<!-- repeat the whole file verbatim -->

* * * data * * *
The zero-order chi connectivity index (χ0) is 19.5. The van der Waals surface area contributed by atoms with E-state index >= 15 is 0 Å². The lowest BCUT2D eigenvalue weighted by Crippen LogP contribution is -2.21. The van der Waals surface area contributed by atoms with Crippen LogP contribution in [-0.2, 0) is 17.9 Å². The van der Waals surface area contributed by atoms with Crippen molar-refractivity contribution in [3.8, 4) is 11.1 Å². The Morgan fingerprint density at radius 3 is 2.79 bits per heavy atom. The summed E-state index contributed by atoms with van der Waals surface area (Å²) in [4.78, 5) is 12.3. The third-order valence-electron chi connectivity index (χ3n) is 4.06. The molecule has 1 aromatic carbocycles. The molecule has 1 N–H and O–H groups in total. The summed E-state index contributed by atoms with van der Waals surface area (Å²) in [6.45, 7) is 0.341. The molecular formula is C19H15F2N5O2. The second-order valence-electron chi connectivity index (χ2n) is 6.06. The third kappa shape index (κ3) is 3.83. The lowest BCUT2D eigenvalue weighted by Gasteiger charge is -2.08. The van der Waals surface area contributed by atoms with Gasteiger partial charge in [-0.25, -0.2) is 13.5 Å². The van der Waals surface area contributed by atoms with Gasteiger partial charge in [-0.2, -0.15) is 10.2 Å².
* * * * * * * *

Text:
The zero-order chi connectivity index (χ0) is 19.5. The van der Waals surface area contributed by atoms with E-state index >= 15 is 0 Å². The lowest BCUT2D eigenvalue weighted by Crippen LogP contribution is -2.21. The van der Waals surface area contributed by atoms with Crippen LogP contribution in [-0.2, 0) is 17.9 Å². The van der Waals surface area contributed by atoms with Crippen molar-refractivity contribution in [3.8, 4) is 11.1 Å². The Morgan fingerprint density at radius 3 is 2.79 bits per heavy atom. The summed E-state index contributed by atoms with van der Waals surface area (Å²) in [4.78, 5) is 12.3. The third-order valence-electron chi connectivity index (χ3n) is 4.06. The molecule has 1 aromatic carbocycles. The molecule has 1 N–H and O–H groups in total. The summed E-state index contributed by atoms with van der Waals surface area (Å²) in [6.45, 7) is 0.341. The molecular formula is C19H15F2N5O2. The second-order valence-electron chi connectivity index (χ2n) is 6.06. The third kappa shape index (κ3) is 3.83. The lowest BCUT2D eigenvalue weighted by Gasteiger charge is -2.08. The van der Waals surface area contributed by atoms with Gasteiger partial charge in [-0.25, -0.2) is 13.5 Å². The van der Waals surface area contributed by atoms with Gasteiger partial charge in [-0.2, -0.15) is 10.2 Å².